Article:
Whatever Happened To The Cast Of Living Single

Whatever Happened To The Cast Of Living Single

Fox’s “Living Single,” which ran from 1993 to 1998, was groundbreaking for multiple reasons. Along with fellow Fox series “Martin,” it was among the first network sitcoms to focus primarily on a group of Black professional twentysomething friends without some forced gimmick to tie the whole thing together. The fact that it featured not only a predominantly Black ensemble but one with more women than men among the main cast only further added to how ahead of its time “Living Single” was. Much has been made in recent years about how “Friends” might never have existed without “Living Single,” with the two shows having a very similar setup. In fact, the then-president of NBC admitted that he regretted not picking up “Living Single” — and only a year later, here came “Friends.”

The cast of “Living Single” was led by Queen Latifah, a rapper who was only just starting what would become a very long and successful career as an actor. The other big name was Kim Fields, already a television veteran at 24 years old, as she had previously been a main cast member for all nine seasons of “The Facts of Life.” The rest of the cast was largely rounded out by stand-up comedians and others who were fairly new in their acting careers, save for one particular actor who had already been in the business for 20 years when “Living Single” debuted. But what have they all been up to in the years since the series ended?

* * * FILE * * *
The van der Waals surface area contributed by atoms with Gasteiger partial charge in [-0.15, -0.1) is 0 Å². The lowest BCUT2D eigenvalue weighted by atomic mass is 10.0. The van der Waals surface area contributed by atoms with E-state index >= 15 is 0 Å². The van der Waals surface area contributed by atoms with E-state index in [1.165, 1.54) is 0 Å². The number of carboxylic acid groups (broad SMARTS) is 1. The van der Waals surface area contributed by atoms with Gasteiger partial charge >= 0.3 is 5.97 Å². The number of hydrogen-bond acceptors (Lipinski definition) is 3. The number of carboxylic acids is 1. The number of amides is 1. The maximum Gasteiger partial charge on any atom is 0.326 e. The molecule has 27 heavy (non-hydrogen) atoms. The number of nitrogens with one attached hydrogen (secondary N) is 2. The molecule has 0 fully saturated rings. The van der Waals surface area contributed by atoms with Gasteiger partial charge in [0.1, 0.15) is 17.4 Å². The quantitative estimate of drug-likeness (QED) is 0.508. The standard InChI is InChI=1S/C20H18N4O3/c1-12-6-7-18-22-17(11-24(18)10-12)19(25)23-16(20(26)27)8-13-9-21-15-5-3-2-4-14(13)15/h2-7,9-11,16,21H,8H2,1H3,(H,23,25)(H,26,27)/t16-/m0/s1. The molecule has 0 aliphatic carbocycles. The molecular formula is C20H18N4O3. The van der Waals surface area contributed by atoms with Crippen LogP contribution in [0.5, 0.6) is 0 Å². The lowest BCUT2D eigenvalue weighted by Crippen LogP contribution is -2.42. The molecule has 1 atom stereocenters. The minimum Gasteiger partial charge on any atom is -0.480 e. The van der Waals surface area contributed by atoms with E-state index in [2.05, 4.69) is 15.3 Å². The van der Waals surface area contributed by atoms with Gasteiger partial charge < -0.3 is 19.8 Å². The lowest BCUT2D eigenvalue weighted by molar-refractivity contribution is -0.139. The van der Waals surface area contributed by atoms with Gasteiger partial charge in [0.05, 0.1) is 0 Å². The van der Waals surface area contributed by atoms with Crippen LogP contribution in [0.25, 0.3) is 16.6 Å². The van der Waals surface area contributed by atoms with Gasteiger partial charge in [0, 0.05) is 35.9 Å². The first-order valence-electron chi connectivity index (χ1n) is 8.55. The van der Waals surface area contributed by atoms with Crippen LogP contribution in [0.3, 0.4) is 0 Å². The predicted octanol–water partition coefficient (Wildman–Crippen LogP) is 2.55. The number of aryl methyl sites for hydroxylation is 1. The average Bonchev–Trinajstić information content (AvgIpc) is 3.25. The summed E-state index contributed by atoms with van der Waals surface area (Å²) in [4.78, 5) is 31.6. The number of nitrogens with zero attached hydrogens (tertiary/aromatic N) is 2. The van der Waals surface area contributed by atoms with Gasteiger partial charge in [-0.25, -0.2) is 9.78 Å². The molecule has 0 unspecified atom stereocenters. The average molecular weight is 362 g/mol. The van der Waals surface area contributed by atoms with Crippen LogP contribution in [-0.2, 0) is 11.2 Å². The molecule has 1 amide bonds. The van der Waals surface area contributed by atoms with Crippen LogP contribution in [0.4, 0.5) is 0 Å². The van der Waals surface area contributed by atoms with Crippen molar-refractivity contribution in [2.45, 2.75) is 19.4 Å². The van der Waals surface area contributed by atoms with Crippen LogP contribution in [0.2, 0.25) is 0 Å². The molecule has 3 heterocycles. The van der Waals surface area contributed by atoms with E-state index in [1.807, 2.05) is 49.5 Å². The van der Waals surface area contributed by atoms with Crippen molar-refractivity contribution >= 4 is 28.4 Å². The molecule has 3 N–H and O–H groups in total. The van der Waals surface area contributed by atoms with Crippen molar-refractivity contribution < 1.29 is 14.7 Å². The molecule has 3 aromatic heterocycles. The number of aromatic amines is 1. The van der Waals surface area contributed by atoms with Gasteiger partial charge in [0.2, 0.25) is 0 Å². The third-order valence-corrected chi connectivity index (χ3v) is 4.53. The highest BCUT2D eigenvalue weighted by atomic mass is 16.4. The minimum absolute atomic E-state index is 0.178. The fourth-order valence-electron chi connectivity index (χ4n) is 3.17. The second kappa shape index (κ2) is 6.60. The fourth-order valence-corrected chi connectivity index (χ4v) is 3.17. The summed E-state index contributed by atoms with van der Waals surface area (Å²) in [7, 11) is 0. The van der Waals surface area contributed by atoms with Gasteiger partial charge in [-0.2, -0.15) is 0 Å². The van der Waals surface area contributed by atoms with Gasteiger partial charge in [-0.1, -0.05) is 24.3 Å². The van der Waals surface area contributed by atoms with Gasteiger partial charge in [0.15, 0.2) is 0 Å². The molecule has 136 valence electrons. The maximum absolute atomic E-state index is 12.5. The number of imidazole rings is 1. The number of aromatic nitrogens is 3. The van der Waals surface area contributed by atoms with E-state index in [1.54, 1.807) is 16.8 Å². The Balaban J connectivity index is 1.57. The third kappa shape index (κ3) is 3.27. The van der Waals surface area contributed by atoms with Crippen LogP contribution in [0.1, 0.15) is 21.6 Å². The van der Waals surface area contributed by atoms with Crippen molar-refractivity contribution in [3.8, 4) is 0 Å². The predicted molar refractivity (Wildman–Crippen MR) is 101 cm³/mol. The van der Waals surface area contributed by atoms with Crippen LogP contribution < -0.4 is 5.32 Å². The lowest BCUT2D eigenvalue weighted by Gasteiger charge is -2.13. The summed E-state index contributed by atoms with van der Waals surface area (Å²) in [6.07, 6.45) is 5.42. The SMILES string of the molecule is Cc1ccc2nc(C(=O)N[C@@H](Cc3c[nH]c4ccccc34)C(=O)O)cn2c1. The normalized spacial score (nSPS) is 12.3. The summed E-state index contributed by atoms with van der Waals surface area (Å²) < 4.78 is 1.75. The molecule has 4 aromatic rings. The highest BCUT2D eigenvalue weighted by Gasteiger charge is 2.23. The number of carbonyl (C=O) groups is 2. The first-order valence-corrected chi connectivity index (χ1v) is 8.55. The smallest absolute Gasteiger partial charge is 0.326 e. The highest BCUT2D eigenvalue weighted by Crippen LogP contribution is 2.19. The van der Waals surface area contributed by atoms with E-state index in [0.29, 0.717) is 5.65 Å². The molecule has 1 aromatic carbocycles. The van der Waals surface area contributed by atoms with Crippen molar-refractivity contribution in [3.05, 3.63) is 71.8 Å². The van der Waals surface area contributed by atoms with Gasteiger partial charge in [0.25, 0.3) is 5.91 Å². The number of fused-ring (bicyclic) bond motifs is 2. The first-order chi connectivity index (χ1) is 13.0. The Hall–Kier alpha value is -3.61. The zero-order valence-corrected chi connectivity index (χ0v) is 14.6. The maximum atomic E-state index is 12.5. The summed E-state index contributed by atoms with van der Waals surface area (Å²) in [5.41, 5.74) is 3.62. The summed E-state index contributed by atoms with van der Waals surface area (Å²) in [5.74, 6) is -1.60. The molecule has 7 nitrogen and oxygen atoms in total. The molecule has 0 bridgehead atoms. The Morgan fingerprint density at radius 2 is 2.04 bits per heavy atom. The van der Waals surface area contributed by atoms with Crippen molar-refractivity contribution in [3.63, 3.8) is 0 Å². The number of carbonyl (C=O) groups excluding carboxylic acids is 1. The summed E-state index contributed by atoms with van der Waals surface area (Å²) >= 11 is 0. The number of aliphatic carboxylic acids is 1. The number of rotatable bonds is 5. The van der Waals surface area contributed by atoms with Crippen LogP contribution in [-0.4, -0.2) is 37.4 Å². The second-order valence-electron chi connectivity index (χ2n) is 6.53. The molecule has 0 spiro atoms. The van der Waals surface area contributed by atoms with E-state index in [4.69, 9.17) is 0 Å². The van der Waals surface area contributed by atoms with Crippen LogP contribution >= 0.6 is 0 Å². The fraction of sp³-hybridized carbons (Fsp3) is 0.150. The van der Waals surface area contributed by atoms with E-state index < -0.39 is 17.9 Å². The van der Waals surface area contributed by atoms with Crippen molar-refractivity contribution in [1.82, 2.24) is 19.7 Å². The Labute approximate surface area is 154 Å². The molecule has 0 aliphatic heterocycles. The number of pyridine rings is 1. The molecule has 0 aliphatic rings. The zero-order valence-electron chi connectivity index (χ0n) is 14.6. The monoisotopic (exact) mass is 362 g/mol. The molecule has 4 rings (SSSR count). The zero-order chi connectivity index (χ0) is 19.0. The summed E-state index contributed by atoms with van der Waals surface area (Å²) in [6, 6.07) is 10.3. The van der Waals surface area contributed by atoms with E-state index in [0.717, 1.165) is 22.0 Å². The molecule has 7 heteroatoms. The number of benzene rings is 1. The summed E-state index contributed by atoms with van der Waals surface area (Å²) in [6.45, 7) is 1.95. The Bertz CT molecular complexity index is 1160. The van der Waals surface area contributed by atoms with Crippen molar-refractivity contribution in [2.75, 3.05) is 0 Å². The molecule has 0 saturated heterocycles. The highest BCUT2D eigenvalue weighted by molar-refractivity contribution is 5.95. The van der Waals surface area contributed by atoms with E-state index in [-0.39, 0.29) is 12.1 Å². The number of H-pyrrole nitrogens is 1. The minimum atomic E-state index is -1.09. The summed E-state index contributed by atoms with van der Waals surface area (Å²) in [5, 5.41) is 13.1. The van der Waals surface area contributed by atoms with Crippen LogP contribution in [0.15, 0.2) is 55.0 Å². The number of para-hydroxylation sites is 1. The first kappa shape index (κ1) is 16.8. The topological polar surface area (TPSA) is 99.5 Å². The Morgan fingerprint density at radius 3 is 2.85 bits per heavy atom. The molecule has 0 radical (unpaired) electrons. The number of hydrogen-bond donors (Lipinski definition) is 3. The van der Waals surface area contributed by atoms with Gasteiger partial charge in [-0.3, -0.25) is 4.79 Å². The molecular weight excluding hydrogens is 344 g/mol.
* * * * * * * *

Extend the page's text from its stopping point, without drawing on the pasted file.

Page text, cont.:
Kim Fields

The fact that she got the “and” credit in the opening of “Living Single” proves that Kim Fields was the show’s biggest name at the time, at least in terms of television. Not only was she known for her long-running role on “The Facts of Life,” but Fields was also a supporting cast member on both “Diff’rent Strokes” and “Good Times.” Fields’ character on “Living Single” was Regina, a self-absorbed lover of gossip and drama who would go on to be a make-up artist for a fictional soap opera as well as a wedding planner.